Having come to terms with the fact that I would not be flying home that day or the next, though disappointed and anxious, I resolved to set my mind on the task that took me to Lagos.
As I looked around at those waiting with us for domestic flights to various parts of Nigeria, it occurred to me that no one looked concerned about the new disease that was spreading like wildfire.
Everyone was relaxed as if there wasn’t a disease that was grounding economies across the globe. There was hardly anyone wearing a mask and it was as if the gospel of social distancing had not reached this part of Africa.
We finally boarded our flight at 12pm and before long, we were in Owerri. The officials at the airport took our temperatures and offered us hand sanitisers before we left.
After negotiating with the cab driver, we set off for town, where a team was waiting for us to brief them. There was very heavy traffic, which was surprising for a rural town, and it took us close to three hours to get to our destination, approximately 27km away from the airport.
At the hotel where the briefing was to take place, hygiene measures had been put in place. We not only washed our hands, but also used sanitisers.
However, I noticed that our team of 30 didn’t seem concerned about contracting the virus — they shook hands with each other, held hands and hugged; there was no social distancing at all!
Being a cautious person, I was shocked. But given that at the time Covid-19 cases had only been diagnosed in Lagos and Abuja, I understood their lack of caution. After all, the disease had not yet become a reality to them.
Participants we talked to also didn’t seem worried about contracting the virus. However, I was determined to keep myself safe and kept reminding them to stay a metre away from me and from each other to reduce chances of infection, in case any of us was infected.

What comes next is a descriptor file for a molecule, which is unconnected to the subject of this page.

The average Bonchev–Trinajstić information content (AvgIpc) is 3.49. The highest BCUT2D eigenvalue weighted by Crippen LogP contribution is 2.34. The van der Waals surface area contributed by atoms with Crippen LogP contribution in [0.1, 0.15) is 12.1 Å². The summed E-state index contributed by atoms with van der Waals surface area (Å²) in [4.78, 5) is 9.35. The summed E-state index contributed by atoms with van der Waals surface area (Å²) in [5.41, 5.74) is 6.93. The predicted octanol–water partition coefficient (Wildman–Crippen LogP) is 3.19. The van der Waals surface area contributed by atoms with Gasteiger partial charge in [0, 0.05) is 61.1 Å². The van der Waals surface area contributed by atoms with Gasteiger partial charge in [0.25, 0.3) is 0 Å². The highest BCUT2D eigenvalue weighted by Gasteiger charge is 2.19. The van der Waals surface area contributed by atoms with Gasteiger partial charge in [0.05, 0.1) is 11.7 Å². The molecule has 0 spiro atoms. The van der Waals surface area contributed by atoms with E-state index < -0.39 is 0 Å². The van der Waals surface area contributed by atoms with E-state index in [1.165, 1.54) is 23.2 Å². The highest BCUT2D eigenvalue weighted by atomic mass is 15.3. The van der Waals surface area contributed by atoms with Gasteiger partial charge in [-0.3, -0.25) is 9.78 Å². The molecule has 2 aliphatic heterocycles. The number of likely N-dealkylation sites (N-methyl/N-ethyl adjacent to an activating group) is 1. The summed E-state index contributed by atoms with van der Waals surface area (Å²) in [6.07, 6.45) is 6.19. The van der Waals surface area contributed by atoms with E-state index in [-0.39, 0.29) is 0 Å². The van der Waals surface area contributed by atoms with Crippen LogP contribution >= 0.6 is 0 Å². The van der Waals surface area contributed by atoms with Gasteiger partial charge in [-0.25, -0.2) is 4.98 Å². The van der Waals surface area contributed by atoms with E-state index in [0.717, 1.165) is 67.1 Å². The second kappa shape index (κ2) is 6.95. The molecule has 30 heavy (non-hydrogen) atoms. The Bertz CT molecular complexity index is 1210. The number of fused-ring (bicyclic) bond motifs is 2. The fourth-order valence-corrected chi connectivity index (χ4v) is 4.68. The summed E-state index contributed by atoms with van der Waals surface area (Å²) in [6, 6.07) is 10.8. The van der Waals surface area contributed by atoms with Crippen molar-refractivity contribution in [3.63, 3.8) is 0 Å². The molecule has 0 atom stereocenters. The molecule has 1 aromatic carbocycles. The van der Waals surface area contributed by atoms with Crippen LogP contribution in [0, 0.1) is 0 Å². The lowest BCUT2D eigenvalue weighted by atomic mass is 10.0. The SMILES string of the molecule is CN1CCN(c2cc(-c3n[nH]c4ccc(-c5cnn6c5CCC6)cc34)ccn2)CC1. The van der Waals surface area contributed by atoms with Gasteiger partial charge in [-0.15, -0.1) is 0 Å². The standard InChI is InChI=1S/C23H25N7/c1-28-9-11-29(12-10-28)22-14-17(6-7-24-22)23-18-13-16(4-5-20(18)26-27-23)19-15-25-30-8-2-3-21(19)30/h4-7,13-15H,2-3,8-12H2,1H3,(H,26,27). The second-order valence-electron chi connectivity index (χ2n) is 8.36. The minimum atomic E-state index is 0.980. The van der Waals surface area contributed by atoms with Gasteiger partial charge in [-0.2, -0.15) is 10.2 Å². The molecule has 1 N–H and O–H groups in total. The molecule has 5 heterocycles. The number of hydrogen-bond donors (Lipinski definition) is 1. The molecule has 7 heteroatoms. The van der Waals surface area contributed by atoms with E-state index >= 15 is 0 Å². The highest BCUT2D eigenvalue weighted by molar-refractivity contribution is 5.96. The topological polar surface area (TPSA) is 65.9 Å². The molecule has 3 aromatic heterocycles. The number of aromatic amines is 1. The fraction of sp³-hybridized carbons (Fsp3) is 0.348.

I wonder whether the attitude of the people has changed, bearing in mind that only two cases have been reported there to date.
Anyway, on March 26, having completed the project, Lanre and I prepared to return to Lagos. To our dismay, we were informed that our airline had grounded its flights and we were advised to seek a refund.
Still shocked at how things were unfolding, we quickly booked the only available and last flight from Owerri, which we almost missed since it ended up being fully booked.
Nigeria had decided to stop all domestic flights on the same day. The country had also shut its borders in an effort to stem the spread of the virus.
More awaited us in Lagos. When we arrived about three hours later, I made my way to CitiHeights Hotel, where I always stay whenever I am in Lagos, only to find the doors closed; they were not taking in guests.
That is when it dawned on me that things were more serious than I thought. Thankfully, but only because I was a regular customer, they allowed me to stay the night as I prepared to make other accommodation arrangements in the morning.
I’ve a general rule to stay in the same room in the hotels that I patronise when travelling because the familiarity offers me comfort being far away from home.
This time round, however, I was booked in a different room as the wing to my usual room was closed. When I closed the door behind me, the reality of my situation sank in.
I went into a panic and had an anxiety attack for about an hour, before a friend I reached out to on WhatsApp calmed me down, assuring me that we’d get a solution soon.
I finally settled and even tried to find another hotel, but by morning, March 27, I still hadn’t found an alternative place.
At about 11am, Lanre and I set off to find me new accommodation. After visiting several places on my list, we finally found one at around 2pm that fit my expectations.
This facility had also closed its main hotel, but had an annex where they had moved their three remaining guests.
By this time, the option of travelling to Lomé in Togo, or Accra in Ghana was out as all the borders had been closed, as well as Jomo Kenyatta International Airport in Kenya.
Growing desperate by the minute, I called the Kenyan Embassy in Nigeria, only to find it, too, was closed and had sent staff home.
The person I talked to at the embassy advised me to stay put since there was not much they could do for me. I was on my own.
Ms Ndinda is Research Manager, Transform Research Africa Ltd. She is stuck in Nigeria, where she has been since March 21.
TOMORROW: Nigeria announces a total lockdown, dimming my hopes of finding a way out of the country. Worse still, I’ve little left to survive on.